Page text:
Kamala Harris as a 'First Woman Vice President of USA Harris Has the Potential to Change the Face of U.S. Politics.

America will have its first female vice president, as well as its first Black and South Asian-American vice president. She will be second in line for the most powerful office in the world. Once the presidential election was called for Joe Biden on Saturday, social media-and streets-erupted with enthusiasm from people who were even more thrilled about hisrunning mate. These are Americans who now see new doors open for their daughters, their immigrant families, themselves. The symbolic importance of Harris' ascent in the centuries-long story ofAmerica is undeniable. But just as important is what she could mean in concrete terms for the country that just elected her. The vice presidency carries powers both formal and implicit, and a President Biden is expected to delegate a significant portfolio to the

former prosecutor and senator who sits beside him, giving her a chance to shape policy as well as that sense of political possibility. Politico Magazine invited a group of political observers, analysts, thinkers and cultural figures to project just why- and how-Harris is likely to change things for America in the job. Some of our experts highlighted her deep record on criminal justice reform, paired with her knowledge of how it affects Black communities; others pointed out that she arrives with a personal grasp of immigration dynamics that gives her a unique angle on one of the country's most contentiousissues.And in politics,symbolism can be substance: The very fact of a woman of color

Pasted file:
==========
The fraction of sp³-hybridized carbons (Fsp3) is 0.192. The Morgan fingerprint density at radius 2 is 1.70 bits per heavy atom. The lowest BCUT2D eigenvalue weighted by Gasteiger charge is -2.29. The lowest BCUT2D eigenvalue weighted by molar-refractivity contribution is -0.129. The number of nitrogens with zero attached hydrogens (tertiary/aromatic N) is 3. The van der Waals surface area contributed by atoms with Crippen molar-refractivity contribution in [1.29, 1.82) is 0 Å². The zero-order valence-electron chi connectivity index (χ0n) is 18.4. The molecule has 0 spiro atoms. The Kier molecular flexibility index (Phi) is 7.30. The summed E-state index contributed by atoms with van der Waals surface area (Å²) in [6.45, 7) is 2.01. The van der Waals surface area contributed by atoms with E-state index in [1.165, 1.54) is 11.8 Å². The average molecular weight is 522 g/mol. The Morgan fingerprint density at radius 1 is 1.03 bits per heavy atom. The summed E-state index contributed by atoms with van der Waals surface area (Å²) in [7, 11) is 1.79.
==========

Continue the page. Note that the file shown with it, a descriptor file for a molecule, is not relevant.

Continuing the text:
occupying that office transforms the perception of donors, political kingmakers and the young women who will, someday, be on the ticket themselves. Their responses are below. 'She will be a perpetual reminder not to neglect the forgotten base' Tera W. Hunter is a professor of history and African-American studies at Princeton University. When Vice President-elect Kamala Harris walks into Cabinet meetings and other important rooms, what will she bring with her as the second most powerful public voice in the nation? There is a long legacy of Black women being unwavering advocates for expanding democratic rights for all Americans, going back centuries-long before mainstream political institutions

embraced us. In 1948, Charlotta Bass, a newspaper publisher and editor from Harris' home state of California, had been a Republican for over 30 years. She left the party out ofsheer frustration at not being able to find support for a racially and gender-inclusive agenda and...

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